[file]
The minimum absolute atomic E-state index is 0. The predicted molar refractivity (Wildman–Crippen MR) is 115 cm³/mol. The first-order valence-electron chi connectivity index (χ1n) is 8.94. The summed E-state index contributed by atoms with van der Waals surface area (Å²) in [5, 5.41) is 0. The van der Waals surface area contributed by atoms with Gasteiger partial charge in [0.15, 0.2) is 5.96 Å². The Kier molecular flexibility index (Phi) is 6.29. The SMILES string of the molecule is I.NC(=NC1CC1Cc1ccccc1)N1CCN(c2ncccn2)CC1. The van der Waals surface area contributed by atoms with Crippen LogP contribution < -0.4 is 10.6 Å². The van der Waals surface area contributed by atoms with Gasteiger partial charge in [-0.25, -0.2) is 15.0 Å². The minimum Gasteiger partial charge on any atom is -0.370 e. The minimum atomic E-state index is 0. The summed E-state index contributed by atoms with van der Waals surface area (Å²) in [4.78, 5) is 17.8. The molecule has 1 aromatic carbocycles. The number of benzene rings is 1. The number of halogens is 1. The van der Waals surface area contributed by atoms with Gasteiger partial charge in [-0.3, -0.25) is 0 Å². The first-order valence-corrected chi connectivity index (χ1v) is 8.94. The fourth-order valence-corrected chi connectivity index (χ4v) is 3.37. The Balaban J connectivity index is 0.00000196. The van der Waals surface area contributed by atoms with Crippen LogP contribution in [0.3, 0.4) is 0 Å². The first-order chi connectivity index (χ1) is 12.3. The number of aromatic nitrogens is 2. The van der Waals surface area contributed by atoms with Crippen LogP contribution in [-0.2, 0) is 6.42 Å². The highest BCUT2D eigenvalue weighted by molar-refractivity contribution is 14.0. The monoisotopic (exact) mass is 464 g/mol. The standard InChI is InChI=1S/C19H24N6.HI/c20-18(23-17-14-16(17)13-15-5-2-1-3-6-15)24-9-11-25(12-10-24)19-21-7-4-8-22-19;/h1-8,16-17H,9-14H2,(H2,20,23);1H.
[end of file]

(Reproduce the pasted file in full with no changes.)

The minimum absolute atomic E-state index is 0. The predicted molar refractivity (Wildman–Crippen MR) is 115 cm³/mol. The first-order valence-electron chi connectivity index (χ1n) is 8.94. The summed E-state index contributed by atoms with van der Waals surface area (Å²) in [5, 5.41) is 0. The van der Waals surface area contributed by atoms with Gasteiger partial charge in [0.15, 0.2) is 5.96 Å². The Kier molecular flexibility index (Phi) is 6.29. The SMILES string of the molecule is I.NC(=NC1CC1Cc1ccccc1)N1CCN(c2ncccn2)CC1. The van der Waals surface area contributed by atoms with Crippen LogP contribution < -0.4 is 10.6 Å². The van der Waals surface area contributed by atoms with Gasteiger partial charge in [-0.25, -0.2) is 15.0 Å². The minimum Gasteiger partial charge on any atom is -0.370 e. The minimum atomic E-state index is 0. The summed E-state index contributed by atoms with van der Waals surface area (Å²) in [4.78, 5) is 17.8. The molecule has 1 aromatic carbocycles. The number of benzene rings is 1. The number of halogens is 1. The van der Waals surface area contributed by atoms with Gasteiger partial charge in [-0.3, -0.25) is 0 Å². The first-order valence-corrected chi connectivity index (χ1v) is 8.94. The fourth-order valence-corrected chi connectivity index (χ4v) is 3.37. The Balaban J connectivity index is 0.00000196. The van der Waals surface area contributed by atoms with Crippen LogP contribution in [0.3, 0.4) is 0 Å². The first-order chi connectivity index (χ1) is 12.3. The number of aromatic nitrogens is 2. The van der Waals surface area contributed by atoms with Crippen LogP contribution in [-0.2, 0) is 6.42 Å². The highest BCUT2D eigenvalue weighted by molar-refractivity contribution is 14.0. The monoisotopic (exact) mass is 464 g/mol. The standard InChI is InChI=1S/C19H24N6.HI/c20-18(23-17-14-16(17)13-15-5-2-1-3-6-15)24-9-11-25(12-10-24)19-21-7-4-8-22-19;/h1-8,16-17H,9-14H2,(H2,20,23);1H.